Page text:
When you think of family vehicles, your minds instantly conjures up images of crossovers. Over the past few years there has been shift away from the original family vehicle: the van. The proliferation of crossover market means the van could go the way of the wagon. For the first time, Limited Slip Blog had the chance to get behind the wheel of, what most people refer would to as, a “mommy mobile.” The Chrysler Town & Country S offers as-much or more cargo room and passenger seating than a crossover. Considering how diverse the market is now, we wanted to see how Chrysler would separate the Town & Country from the competition.
The Town & Country S trim level offers consumers a “sporty” alternative to the everyday minivan. The Deep Cherry Red Crystal Pearl exterior accentuates some of the distinctive details of the S model, like the black headlamp bezels, black chrome grille, tinted windows, and 17-inch blacked-out aluminum wheels. The S trim also comes with a unique interior, adding cloth inserts to the S-badged seats and a handy “Super Console” for storage. The S even includes sport-tuned suspension. It sets the stage for the families that are in need of a van, but want to be reminded of their “fun car” past.
The interior of the Town & Country is very spacious. Every “dead space” has been turned into a storage opportunity. In the front you’ll find not one, but two glove boxes! And let’s not forget about the “Super Console,” which converts the space between the driver and passenger into an array of bins, trays, cupholders, and cubbies. Chrysler’s unique Stow n’ Go seating, something the competition doesn’t have, is also included as standard. With the tug of a few straps, the rear seats fold flat. A few more straps fold the second row seats into the floor, which opens up a cavernous 143.8 cubic feet of space. Unlike other vans, you don’t have to remove the seats. Its functionality doesn’t go unnoticed – you not only can carry people but groceries and furniture alike.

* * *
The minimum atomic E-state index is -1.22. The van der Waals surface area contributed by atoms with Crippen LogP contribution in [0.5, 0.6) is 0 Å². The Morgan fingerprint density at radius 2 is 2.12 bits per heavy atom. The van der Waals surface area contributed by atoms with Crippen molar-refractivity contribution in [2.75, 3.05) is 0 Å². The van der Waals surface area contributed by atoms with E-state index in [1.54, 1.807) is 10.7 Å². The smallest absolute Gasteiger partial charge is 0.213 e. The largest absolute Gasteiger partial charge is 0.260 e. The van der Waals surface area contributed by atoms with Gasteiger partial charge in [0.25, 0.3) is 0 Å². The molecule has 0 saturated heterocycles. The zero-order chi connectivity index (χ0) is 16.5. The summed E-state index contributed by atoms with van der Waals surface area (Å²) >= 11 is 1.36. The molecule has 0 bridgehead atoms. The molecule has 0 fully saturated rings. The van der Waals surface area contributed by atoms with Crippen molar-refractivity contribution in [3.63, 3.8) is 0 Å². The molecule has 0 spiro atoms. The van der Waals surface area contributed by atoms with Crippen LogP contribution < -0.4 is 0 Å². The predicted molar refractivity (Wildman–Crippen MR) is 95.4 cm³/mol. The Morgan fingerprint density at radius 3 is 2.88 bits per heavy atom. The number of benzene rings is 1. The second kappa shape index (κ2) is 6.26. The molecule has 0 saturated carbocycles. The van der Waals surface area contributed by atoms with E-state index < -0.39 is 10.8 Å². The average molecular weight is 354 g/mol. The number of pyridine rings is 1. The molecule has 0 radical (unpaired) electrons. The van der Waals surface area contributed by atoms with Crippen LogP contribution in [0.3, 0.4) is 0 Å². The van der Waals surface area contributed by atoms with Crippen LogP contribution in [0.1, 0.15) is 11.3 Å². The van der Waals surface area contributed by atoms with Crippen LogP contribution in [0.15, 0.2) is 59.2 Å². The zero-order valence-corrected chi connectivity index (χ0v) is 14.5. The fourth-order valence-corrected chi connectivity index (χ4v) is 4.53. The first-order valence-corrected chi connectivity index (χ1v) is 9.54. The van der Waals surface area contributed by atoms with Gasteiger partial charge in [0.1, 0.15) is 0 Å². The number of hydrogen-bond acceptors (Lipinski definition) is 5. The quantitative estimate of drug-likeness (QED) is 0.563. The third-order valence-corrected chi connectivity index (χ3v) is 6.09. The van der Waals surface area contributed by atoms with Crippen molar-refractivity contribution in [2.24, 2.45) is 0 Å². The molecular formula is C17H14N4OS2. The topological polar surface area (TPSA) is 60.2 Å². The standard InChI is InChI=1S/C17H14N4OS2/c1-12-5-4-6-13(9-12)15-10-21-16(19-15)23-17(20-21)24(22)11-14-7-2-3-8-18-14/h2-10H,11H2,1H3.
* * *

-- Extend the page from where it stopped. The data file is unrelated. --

Comfort is vital in a van. After all, its primary purpose is to carry people. We’ve established that the Town n’ Country is more than capable of carrying your belongings, but how will you feel after a few hours of driving? After a week of riding and driving, we found the Chrysler to be more than adequate. The front seats are plushy and don’t leave you feeling fatigued. The cloth inserts are nice contrast to the black leather trim. They also serve to hold you in place if you find yourself inclined to put the sport-tuned suspension to the test. They also add to the S badge in an appropriate manner since sport seats aren’t exactly what the Town & Country is about. The second and third row are well contoured but could benefit from additional padding. The tradeoff here is that the seats must be thin to fit into the floor. The ride itself was also a bit stiffer than other direct competitors, but that’s due to a combination of the winter roads and the performance suspension.
With comfort comes entertainment too. It’s imperative that you keep the kids in the back happy and one way to do that is to keep them occupied. The Town & Country does that with dual DVD/ Blu-Ray Entertainment. Both the second and third row passengers get their very own 9-inch video screen with wireless headphones. At night, the ambient lighting around the console on the ceiling makes you feel as if you’re in a limo, making it a pleasant experience for anyone, regardless of age. And you’ll be able to keep an eye on everyone without turning around thanks to the drop-down convex mirror.
From a driving perspective, the 3.6-Liter V6 is pretty lively. In fact, it’s the same V6 found in the Dodge Durango. The 283 horsepower engine, with 260 pound-feet of torque does well by the driver and makes passing relatively effortless. However, the transmission can be rough when shifting from one gear to another. The steering is quite responsive, which is an additional competitive edge in the minivan segment. During our time with the Town & Country, we averaged 20.1 mpg which is right on target with the 17/25 city/highway fuel economy estimates. To compare, the Dodge Durango, which comes standard with the same engine, is rated at 17 mpg city and 24 mpg highway in part due to its 4×4 system. Both the Durango and the Town & Country seat 7 and start around $30,000, but we doubt they’re being cross-shopped.
The 2014 Chrysler Town ‘n Country S meets all the criteria on the van checklist. You get all the storage you could ask for with the two glove boxes, “Super Console’, and Stow n’ Go seating. There is also that comfort factor – driver and passengers are given ample room with soft touch materials. Stopping for gas is inevitable, but with 20 mpg you can count on getting the most out of the standard V6. Finally, Chrysler equips the Town & Country with the means to keep even the pickiest riders entertained. It’s a solid contender in the minivan segment with a quality feel and a long list of standard features. After a week, this van hasn’t given us any reason to see why they’ve fallen out of favor.
|2014 Chrysler Town & Country S
|As Tested MSRP||$35,235|